Limited delivery issues from UK to France so far

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There are some Brexit issues or extra spending reported with deliveries from the UK to France, but so far appear to be limited.
A large UK retailer – John Lewis – has halted exports to the EU, but says this is due to other reasons rather than Brexit, while luxury food company Fortnum and Mason says it is “temporarily” unable to deliver to the EU but is working to re-activate this.

Other issues reported include the fact that Asos, the online fashion retailer, has said orders from its UK site can no longer be delivered in Europe – but it also has a site based in France – and the fact that a courier company, DPD, says it is temporarily suspending road deliveries to the EU.

“As part of our partnership plan for the next two years, John Lewis has decided to focus on areas of the business that will provide products and services to our local UK customers,” John Lewis said in a statement. .

“As such, we are no longer continuing our international expansion and have decided to end our international online delivery service in mid-December. ”

Under the new Brexit deal, there should be no import duties payable, as such, on UK products exported to the EU, but ‘rules of origin’ will mean that they may be payable on goods comprising a significant proportion of components originating outside the United Kingdom. .

Another complication is the customs forms that must be completed for packages.

DPD reports the suspension of deliveries to the EU due to the increased complexity. He found that many plots are provided to him with incomplete data attached.

She therefore decided to “take a break and review our road service in Europe,” the firm said, but she hoped to resume in a few days.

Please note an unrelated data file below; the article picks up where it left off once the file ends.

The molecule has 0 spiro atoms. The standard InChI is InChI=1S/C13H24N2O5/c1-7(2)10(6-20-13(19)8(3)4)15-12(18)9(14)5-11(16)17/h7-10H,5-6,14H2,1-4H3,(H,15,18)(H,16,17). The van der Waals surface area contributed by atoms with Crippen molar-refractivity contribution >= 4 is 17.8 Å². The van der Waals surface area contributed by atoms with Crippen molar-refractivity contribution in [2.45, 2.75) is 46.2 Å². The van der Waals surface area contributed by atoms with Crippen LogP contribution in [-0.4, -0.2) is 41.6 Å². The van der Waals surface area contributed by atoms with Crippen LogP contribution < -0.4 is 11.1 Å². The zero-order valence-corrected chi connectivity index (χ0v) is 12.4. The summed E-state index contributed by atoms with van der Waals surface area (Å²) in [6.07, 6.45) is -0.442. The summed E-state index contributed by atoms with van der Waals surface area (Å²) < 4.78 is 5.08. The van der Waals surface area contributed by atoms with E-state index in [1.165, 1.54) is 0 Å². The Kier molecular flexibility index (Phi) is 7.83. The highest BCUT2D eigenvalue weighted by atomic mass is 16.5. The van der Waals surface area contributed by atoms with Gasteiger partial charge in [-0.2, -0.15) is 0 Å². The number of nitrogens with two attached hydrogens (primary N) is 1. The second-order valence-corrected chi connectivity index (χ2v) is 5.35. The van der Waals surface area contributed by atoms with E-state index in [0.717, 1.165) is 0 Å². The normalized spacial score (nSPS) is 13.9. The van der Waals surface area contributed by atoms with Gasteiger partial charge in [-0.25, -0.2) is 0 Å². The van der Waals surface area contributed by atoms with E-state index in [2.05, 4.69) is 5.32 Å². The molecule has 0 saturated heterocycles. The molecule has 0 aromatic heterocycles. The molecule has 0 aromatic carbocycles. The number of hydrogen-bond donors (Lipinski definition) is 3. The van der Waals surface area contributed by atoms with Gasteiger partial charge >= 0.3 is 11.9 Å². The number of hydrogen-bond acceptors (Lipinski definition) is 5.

If the disruption then appears to be limited so far, it remains to be seen whether other companies will make the decision to stop the services if they deem it less commercially viable.

A popular UK retailer, Marks & Spencer, notably states on its website for France that it does not anticipate any change in the range and cost of its items for customers in France, but has already for several years been forcing them to order on its French site, not the one based in the United Kingdom.

He does however add that there will be a customs form involved if your items are coming from the UK, and the carrier will contact you directly to find out what they need to make delivery.

Another difference we have noted is that ordering items from amazon.co.uk for delivery in France now incurs an ‘import charge deposit’, which must cover any additional amount that delivery services charge to Amazon due to customs procedures.

Amazon states that if the actual cost to itself is less than the estimated amount it charged, you will receive a refund.

For example, a purchase of witch hazel liquid on the site (€ 6.93) now incurs an additional € 2.45 for this deposit amount.

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